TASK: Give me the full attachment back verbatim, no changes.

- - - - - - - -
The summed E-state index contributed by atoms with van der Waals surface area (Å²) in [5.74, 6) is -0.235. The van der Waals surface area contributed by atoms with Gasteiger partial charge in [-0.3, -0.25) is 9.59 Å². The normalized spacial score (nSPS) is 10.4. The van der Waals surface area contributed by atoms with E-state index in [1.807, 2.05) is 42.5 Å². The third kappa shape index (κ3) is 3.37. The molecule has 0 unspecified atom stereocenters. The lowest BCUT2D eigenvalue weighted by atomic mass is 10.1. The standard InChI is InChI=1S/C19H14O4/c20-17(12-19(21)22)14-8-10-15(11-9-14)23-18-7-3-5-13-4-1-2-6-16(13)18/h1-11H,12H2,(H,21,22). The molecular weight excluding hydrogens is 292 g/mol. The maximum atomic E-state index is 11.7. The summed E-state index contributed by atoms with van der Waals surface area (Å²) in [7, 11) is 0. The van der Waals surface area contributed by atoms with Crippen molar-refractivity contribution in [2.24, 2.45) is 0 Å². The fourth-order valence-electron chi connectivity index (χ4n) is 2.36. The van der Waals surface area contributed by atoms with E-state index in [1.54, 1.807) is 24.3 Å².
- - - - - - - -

The summed E-state index contributed by atoms with van der Waals surface area (Å²) in [5.74, 6) is -0.235. The van der Waals surface area contributed by atoms with Gasteiger partial charge in [-0.3, -0.25) is 9.59 Å². The normalized spacial score (nSPS) is 10.4. The van der Waals surface area contributed by atoms with E-state index in [1.807, 2.05) is 42.5 Å². The third kappa shape index (κ3) is 3.37. The molecule has 0 unspecified atom stereocenters. The lowest BCUT2D eigenvalue weighted by atomic mass is 10.1. The standard InChI is InChI=1S/C19H14O4/c20-17(12-19(21)22)14-8-10-15(11-9-14)23-18-7-3-5-13-4-1-2-6-16(13)18/h1-11H,12H2,(H,21,22). The molecular weight excluding hydrogens is 292 g/mol. The maximum atomic E-state index is 11.7. The summed E-state index contributed by atoms with van der Waals surface area (Å²) in [7, 11) is 0. The van der Waals surface area contributed by atoms with Crippen molar-refractivity contribution in [2.24, 2.45) is 0 Å². The fourth-order valence-electron chi connectivity index (χ4n) is 2.36. The van der Waals surface area contributed by atoms with E-state index in [1.54, 1.807) is 24.3 Å².